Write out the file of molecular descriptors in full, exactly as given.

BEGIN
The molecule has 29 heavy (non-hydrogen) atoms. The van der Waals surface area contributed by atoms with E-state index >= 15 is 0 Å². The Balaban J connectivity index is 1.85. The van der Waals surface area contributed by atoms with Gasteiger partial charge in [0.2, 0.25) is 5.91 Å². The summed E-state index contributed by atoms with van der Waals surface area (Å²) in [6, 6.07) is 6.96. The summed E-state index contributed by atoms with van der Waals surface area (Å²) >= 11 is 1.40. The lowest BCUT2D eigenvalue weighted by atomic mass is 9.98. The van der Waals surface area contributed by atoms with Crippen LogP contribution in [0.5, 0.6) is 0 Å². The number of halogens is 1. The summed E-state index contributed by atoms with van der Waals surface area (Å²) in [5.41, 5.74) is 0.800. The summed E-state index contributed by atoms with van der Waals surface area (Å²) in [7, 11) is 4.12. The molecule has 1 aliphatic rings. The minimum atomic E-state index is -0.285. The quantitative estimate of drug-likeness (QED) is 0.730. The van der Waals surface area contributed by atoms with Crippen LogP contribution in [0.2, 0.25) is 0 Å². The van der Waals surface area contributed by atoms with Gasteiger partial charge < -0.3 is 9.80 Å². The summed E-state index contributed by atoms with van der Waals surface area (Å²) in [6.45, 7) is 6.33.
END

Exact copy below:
The molecule has 29 heavy (non-hydrogen) atoms. The van der Waals surface area contributed by atoms with E-state index >= 15 is 0 Å². The Balaban J connectivity index is 1.85. The van der Waals surface area contributed by atoms with Gasteiger partial charge in [0.2, 0.25) is 5.91 Å². The summed E-state index contributed by atoms with van der Waals surface area (Å²) in [6, 6.07) is 6.96. The summed E-state index contributed by atoms with van der Waals surface area (Å²) >= 11 is 1.40. The lowest BCUT2D eigenvalue weighted by atomic mass is 9.98. The van der Waals surface area contributed by atoms with Crippen LogP contribution in [0.5, 0.6) is 0 Å². The number of halogens is 1. The summed E-state index contributed by atoms with van der Waals surface area (Å²) in [5.41, 5.74) is 0.800. The summed E-state index contributed by atoms with van der Waals surface area (Å²) in [7, 11) is 4.12. The molecule has 1 aliphatic rings. The minimum atomic E-state index is -0.285. The quantitative estimate of drug-likeness (QED) is 0.730. The van der Waals surface area contributed by atoms with Crippen LogP contribution in [0.2, 0.25) is 0 Å². The van der Waals surface area contributed by atoms with Gasteiger partial charge < -0.3 is 9.80 Å². The summed E-state index contributed by atoms with van der Waals surface area (Å²) in [6.45, 7) is 6.33.